DOC report highlights ‘heightened vulnerability’ of documentary sector

A new study examines fears about business sustainability, with the sector struggling under the weight of both the production shutdown and ongoing stresses that preceded the pandemic.
June 3, 2020

A new report from the Documentary Organization of Canada (DOC) has highlighted what it calls a “heightened vulnerability” for the domestic documentary community, as it grapples with both the paralyzing impact of the production shutdown and ongoing stresses that preceded the pandemic.

Conducted in mid-April, around a month after the COVID-19 pandemic brought Canadian production to a standstill, the survey, completed by 172 respondents, looks at the financial impact of the shutdown on documentary workers, as well as the emotional impact on employees and some of the financing and production roadblocks created by the pandemic. It also sought feedback from the documentary sector on the supports that are required to help sustain it in the months ahead.

For the primary project they are currently working on, of the 107 respondents that answered the question, 37 said they are fully funded, 61 said they are still seeking financing, and nine said “other.” Of the 107 respondents, the majority (72) are working on a feature doc project, while others are working on documentary series (16), short doc (nine), web series (two), immersive/interactive (one), branded content (one) or other (six).

In terms of financial impact to their primary project, 23 respondents answered the question, with estimates for potential losses ranging from CA$6,000 up to CA$1.4 million. The majority, however, felt there were still too many unknowns at this stage to provide an educated estimate.

In terms of the status of that project, 49% said their primary project has been postponed until an unknown date, 19% said some of the project’s next steps have been postponed, 12% said it is continuing with minor adjustments, 6% said it has been postponed until a specified date, 6% said it is continuing as planned, and 1% said it was cancelled altogether.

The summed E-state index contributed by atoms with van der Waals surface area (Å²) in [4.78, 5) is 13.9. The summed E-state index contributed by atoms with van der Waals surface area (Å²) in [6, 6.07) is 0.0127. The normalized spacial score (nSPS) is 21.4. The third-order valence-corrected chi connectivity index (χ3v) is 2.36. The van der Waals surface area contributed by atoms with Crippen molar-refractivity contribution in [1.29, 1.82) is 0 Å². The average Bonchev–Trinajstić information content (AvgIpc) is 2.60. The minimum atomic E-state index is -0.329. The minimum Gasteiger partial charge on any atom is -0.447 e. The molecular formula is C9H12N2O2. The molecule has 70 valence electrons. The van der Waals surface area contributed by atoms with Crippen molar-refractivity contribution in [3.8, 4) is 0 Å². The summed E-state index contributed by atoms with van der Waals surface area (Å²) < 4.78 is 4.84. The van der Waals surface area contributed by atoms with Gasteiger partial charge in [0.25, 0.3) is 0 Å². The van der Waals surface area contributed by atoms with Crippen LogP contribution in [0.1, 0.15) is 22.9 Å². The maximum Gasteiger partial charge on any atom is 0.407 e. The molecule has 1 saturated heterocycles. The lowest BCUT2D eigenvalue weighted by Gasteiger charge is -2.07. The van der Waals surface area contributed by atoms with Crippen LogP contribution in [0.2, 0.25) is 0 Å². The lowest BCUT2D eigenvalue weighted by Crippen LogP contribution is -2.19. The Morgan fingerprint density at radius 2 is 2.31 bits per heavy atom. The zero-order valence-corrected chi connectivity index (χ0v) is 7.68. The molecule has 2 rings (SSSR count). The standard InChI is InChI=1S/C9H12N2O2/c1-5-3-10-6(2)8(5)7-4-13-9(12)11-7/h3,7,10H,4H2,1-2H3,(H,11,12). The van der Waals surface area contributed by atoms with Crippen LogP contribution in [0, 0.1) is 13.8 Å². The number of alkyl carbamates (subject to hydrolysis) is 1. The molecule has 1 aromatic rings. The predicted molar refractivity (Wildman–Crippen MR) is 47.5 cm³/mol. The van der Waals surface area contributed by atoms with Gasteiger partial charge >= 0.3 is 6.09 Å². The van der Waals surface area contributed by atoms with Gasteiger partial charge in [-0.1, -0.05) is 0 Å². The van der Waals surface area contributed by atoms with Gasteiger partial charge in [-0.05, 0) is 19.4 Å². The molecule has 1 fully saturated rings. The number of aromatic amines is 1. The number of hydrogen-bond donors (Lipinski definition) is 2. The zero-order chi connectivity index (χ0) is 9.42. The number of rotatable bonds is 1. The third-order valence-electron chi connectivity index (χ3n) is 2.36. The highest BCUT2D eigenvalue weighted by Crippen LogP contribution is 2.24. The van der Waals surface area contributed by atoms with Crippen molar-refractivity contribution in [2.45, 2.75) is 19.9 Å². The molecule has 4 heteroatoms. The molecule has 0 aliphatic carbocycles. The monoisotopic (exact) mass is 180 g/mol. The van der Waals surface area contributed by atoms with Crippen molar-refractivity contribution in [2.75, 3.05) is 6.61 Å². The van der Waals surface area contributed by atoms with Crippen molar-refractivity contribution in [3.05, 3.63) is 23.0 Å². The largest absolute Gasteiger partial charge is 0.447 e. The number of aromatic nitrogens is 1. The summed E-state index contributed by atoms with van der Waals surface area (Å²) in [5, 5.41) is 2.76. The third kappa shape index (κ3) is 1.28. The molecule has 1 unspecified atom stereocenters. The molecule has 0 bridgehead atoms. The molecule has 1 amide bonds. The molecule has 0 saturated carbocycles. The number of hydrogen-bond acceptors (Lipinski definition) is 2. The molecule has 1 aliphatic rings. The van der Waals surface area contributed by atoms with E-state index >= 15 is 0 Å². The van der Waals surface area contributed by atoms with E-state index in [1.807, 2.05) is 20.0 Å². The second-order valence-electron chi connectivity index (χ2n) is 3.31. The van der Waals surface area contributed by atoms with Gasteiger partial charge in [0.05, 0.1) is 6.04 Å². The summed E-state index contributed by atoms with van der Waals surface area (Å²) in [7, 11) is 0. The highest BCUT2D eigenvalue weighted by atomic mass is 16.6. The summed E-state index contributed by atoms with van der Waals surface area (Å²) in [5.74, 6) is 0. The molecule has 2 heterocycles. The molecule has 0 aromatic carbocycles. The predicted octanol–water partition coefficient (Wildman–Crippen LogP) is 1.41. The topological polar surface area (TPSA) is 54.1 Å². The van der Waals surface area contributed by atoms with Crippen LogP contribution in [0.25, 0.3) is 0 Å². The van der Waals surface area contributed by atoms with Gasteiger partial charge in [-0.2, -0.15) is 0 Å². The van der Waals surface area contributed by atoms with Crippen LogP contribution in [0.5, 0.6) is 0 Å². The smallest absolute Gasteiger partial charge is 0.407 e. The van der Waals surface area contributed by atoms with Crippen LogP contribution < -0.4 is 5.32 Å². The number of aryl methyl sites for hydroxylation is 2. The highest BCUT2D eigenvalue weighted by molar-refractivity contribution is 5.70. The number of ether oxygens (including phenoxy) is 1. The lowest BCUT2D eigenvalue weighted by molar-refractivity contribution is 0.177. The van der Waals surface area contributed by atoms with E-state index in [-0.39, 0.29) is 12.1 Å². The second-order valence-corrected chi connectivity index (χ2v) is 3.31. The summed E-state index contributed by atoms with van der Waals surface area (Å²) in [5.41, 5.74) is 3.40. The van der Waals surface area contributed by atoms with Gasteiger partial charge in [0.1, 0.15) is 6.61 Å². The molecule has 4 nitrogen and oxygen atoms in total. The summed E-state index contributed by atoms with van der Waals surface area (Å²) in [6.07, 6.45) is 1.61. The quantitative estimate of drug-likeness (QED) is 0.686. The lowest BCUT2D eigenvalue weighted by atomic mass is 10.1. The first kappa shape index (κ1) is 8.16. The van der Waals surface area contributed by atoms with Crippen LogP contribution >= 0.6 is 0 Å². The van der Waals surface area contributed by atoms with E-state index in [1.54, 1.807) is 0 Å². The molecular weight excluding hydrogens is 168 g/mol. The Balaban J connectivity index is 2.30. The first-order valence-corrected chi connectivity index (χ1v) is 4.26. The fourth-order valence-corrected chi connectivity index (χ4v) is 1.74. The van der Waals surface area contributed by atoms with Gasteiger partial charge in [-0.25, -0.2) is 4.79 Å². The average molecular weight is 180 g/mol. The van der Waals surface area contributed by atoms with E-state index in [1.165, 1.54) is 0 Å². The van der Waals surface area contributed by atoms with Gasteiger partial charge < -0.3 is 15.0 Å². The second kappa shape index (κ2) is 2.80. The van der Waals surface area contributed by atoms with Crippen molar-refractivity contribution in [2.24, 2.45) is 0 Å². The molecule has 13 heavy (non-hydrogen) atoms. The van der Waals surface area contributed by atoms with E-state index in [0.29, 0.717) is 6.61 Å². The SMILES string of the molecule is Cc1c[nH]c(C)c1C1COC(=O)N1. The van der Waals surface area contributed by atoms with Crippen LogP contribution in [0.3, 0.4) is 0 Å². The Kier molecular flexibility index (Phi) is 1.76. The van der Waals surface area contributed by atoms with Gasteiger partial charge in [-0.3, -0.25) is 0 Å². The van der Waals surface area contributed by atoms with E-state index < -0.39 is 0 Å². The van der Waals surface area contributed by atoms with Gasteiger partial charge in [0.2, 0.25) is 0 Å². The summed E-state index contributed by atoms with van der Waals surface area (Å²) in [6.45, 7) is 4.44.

The report also detailed some of the financial stresses placed on freelance doc workers as a result of the pandemic. Fifty-four people provided financial information for delayed contracts for the period from March 15 to June 15, with the total value of those contracts pegged at $806,800. For the period of June 15 to Sept. 30, the total for delayed contracts was pegged at $798,000 across 41 respondents.

One example cited by DOC is writer/producer/director Barri Cohen’s project Unloved, in which she explores the truth about her half-brothers, who were institutionalized in the 1950s at North America’s oldest facility for intellectually disabled children. Cohen was part way through production when the pandemic hit North America and her team has had to pivot to editing with footage, archives and documents. Going forward, the big question for the project is how filming can continue when many of the contributors and interview subjects are vulnerable, aged, and immune compromised in many cases.